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How many of me are there? The Life and Times of the First Doctor

(Also taken from LJ, though I actually quite liked this little series I had going.)

General note for this entire series: this will, obviously, be a terribly subjective analysis. Firstly, because I'm me, and my ideas of good and bad will certainly vary differently from those of others. Secondly, because I will be basing my musings on an incomplete assemblage of sources. This includes all of the classic serials on DVD, but no others--I know, I know, but I'm fairly new to Who fandom, and I am not buying VHS tapes that won't even fit anywhere in a year or so. It also includes selected Big Finish audios, which are delightful on the whole. A parting note before I dive in to Doctor number 1: I love the new series, I love the old series, I love all the Doctors, and I love pretty much every companion, so, any criticism or picking which follows, comes from a place of love.

An old man, wearing a rather bizarre hat, wanders into a junk yard and finds two nosy school teachers. This is our first introduction to the character of the Doctor, though, at the time, of course, the viewer didn't know that he was the Doctor, let alone that he would be the first in a long lone of actors. The First Doctor presents a rather striking figure immediately. Enigmatic, irascible, and decidedly chilly to the interlopers, the First Doctor was not immediately likable. Indeed, for the first several serials, Ian Chesterton, a dashing science teacher, is the hero of the show, with the Doctor being a trouble-making genius with an unpredictable personality. With time, however, the Doctor emerges to be the central figure of the show, though the first Doctor's era is especially notable, in my opinion, for giving the companions and guest stars quite a bit to do, with the notable exception of Susan, whom the writers seemed to have no idea how to treat. In all, the First Doctor had 8 companions, and was only paired with one companion for the very brief period between Steve's departure and Ben and Polly's arrival. This created a lot of interesting studies in group dynamics and allowed for a flourishing of subplots, which were necessary to fill the 6, 8, and even 12 part stories which filled his time. However, back to the First Doctor.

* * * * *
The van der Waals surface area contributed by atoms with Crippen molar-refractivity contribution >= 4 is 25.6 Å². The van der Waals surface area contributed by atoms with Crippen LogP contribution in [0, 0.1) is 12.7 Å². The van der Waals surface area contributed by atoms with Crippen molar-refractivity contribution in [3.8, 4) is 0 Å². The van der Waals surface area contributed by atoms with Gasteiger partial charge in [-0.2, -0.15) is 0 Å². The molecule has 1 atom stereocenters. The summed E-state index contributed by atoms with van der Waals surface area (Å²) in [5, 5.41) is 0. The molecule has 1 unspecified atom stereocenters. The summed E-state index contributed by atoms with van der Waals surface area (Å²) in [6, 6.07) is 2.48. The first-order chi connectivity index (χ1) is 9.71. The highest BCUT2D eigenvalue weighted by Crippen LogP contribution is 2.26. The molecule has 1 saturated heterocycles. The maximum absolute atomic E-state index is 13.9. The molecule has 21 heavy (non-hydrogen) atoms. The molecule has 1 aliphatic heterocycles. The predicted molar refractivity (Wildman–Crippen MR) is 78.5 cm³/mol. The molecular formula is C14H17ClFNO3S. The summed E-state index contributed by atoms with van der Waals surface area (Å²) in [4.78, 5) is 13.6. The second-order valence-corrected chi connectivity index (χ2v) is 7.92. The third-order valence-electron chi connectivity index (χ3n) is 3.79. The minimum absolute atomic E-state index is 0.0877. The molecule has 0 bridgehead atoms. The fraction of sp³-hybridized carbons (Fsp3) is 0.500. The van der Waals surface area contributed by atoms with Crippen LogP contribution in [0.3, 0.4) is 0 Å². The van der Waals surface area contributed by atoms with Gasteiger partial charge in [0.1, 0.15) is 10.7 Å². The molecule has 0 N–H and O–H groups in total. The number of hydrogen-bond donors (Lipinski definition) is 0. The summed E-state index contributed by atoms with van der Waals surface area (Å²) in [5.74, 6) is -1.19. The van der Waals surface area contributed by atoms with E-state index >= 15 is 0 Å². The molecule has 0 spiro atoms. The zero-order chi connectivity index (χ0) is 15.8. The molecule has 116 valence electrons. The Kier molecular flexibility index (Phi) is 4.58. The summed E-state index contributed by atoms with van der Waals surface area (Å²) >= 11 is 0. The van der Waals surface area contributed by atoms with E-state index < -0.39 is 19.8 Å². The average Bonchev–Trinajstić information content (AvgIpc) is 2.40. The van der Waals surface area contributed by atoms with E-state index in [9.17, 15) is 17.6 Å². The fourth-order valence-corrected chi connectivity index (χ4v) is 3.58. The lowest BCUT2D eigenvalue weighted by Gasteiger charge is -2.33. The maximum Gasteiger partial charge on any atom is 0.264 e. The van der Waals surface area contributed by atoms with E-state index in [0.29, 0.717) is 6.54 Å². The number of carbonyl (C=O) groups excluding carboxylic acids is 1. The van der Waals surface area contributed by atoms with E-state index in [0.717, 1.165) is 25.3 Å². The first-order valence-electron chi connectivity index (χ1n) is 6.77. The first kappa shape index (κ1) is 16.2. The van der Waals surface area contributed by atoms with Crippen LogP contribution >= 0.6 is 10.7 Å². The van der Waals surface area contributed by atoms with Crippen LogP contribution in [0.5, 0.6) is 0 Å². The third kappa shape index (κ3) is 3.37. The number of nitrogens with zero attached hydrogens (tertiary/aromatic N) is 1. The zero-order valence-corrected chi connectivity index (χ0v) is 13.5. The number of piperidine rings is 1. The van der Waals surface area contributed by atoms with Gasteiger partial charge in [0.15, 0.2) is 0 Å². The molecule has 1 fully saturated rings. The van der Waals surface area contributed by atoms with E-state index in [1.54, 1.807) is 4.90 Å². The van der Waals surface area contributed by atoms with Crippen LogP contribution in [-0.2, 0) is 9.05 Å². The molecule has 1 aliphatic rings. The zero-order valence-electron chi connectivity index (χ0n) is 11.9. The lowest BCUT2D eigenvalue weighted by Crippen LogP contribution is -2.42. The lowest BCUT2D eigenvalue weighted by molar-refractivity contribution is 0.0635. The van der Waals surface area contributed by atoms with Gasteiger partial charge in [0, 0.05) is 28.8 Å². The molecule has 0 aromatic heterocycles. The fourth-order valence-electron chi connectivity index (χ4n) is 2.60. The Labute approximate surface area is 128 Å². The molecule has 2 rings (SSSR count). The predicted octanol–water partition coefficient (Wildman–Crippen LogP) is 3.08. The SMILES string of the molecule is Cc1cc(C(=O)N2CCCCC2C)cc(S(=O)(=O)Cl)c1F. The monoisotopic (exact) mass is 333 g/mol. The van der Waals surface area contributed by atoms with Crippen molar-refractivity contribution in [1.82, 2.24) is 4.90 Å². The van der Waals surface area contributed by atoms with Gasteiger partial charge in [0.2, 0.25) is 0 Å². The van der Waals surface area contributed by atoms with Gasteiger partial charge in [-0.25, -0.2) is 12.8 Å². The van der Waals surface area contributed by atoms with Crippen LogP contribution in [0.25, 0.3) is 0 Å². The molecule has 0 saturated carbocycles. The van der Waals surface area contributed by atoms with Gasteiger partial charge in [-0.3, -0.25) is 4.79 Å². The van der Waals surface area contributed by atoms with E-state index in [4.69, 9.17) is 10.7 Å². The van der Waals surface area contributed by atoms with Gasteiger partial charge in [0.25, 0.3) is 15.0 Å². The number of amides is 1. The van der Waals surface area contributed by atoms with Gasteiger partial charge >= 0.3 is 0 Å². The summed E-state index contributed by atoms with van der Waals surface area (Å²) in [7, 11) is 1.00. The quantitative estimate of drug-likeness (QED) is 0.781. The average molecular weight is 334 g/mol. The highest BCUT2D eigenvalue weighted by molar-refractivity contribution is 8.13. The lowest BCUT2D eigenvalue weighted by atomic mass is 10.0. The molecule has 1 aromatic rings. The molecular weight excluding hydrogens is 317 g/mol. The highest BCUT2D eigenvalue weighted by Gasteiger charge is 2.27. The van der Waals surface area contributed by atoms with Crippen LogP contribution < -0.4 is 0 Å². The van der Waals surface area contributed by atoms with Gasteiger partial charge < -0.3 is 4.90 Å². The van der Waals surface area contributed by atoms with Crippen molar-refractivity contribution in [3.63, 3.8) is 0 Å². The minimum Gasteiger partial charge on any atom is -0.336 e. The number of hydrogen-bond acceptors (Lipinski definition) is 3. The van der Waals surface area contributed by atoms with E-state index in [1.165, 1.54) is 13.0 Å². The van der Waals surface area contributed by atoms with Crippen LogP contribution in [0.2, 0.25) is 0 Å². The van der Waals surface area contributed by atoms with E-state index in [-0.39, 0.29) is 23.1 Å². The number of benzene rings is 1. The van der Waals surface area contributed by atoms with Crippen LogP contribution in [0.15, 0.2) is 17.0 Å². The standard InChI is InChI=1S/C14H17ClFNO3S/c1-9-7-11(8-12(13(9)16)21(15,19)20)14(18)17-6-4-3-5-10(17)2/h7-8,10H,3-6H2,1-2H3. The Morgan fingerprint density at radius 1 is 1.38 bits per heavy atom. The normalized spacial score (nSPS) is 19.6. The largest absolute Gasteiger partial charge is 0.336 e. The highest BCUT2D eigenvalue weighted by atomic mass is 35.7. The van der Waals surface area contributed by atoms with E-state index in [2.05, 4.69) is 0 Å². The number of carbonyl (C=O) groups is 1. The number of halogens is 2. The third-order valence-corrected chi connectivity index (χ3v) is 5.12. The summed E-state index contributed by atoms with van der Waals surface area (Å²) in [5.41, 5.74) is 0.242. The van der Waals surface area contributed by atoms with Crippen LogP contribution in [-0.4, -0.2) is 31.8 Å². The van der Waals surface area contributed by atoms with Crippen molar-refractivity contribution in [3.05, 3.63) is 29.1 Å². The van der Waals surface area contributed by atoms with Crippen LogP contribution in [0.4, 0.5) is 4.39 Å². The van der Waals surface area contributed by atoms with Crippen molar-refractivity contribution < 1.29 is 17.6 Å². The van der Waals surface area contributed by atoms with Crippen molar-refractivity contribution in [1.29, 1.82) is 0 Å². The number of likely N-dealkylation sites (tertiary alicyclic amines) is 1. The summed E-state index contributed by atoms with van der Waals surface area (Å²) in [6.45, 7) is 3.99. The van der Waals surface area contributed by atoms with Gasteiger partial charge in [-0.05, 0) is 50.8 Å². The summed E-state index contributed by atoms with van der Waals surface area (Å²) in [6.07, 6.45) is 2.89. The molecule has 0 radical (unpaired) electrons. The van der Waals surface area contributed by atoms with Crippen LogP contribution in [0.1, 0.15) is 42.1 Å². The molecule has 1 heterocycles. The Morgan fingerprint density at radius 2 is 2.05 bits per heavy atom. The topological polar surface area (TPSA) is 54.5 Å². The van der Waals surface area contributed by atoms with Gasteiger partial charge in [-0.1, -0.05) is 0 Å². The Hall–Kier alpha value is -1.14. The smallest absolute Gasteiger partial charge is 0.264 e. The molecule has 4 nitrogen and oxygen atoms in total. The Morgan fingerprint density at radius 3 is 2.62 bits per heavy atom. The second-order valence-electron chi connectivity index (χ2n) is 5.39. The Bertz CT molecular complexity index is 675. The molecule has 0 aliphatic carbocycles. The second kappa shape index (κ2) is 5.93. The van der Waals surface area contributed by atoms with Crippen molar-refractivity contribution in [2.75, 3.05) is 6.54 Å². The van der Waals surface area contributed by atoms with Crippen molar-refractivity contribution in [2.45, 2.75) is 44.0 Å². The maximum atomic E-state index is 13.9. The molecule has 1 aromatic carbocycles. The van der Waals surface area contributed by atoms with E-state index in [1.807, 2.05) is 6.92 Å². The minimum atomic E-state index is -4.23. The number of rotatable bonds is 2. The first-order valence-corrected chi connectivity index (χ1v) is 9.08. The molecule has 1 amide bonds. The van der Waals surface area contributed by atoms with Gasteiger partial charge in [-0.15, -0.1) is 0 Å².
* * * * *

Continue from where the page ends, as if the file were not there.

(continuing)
William Hartnell deserves a great amount of kudos for creating such an iconic role with style and panache. If he had been tentative or uncertain, the show would have failed. However, he gave us a brilliantly realized character who actually evolved. Starting as a completely xenophobic misanthrope, he grows into the warm, grandfatherly character that we remember. He fluttered his fingers, he paused at odd moments, inserting lots of "hmms," and asked himself "I wonder" with regularity. Indeed, if Tom Baker had never played the role, I think Hartnell's would be remembered as being the most unpredictable and eccentric characterization of the Doctor. Watch him in "The Aztecs" or "The Time Meddler" and see how many facets he shows to his character. He rages, he lectures, he comforts, he jokes, he teases, he even flirts. It's a brilliant performance and laid the groundwork for everything that was to come.

There a couple of odd peculiarities about the First Doctor that I would be remiss in not addressing. First of all, the fluffing of the lines. Now, this is understandable given the sheer number of lines and the pace of production. He *usually* manages to get himself back on track; however, it does lead to some rather amusing moments. My personal favorite is "I can scent" it for "I can sense it" in "The War Machines." (The even use it on a loop in the DVD menu!) Second, there's the rather sad appearance in "The The Three Doctors." Hartnell was very ill at the time, and it shows--he does get off one great line, though, forever naming the Second and Third Doctors "a dandy and a clown." Brilliant, and it comes perfectly from this incarnation. Lastly, there's the odd business of Richard Hurndal in "The Five Doctors." Now, don't get me wrong, he gives a pretty good performance, but he is not William Hartnell, and, while it gives a flavor of Hartnell's Doctor, it simply can't capture the magic of the original.

So, all told, I encourage all two of you who read this to go back and watch, or rewatch, the First Doctor's stories. In a way, every subsequent Doctor has been playing a version of William Hartnell, adding shadings or emphasis, highlighting some aspects, limiting others, but always rooted in something that Billy did first. The Doctor has changed 9 times, and he's about to change for a tenth, but, in the end, we always come back to the solitary mysterious figure with his wonderful machine.


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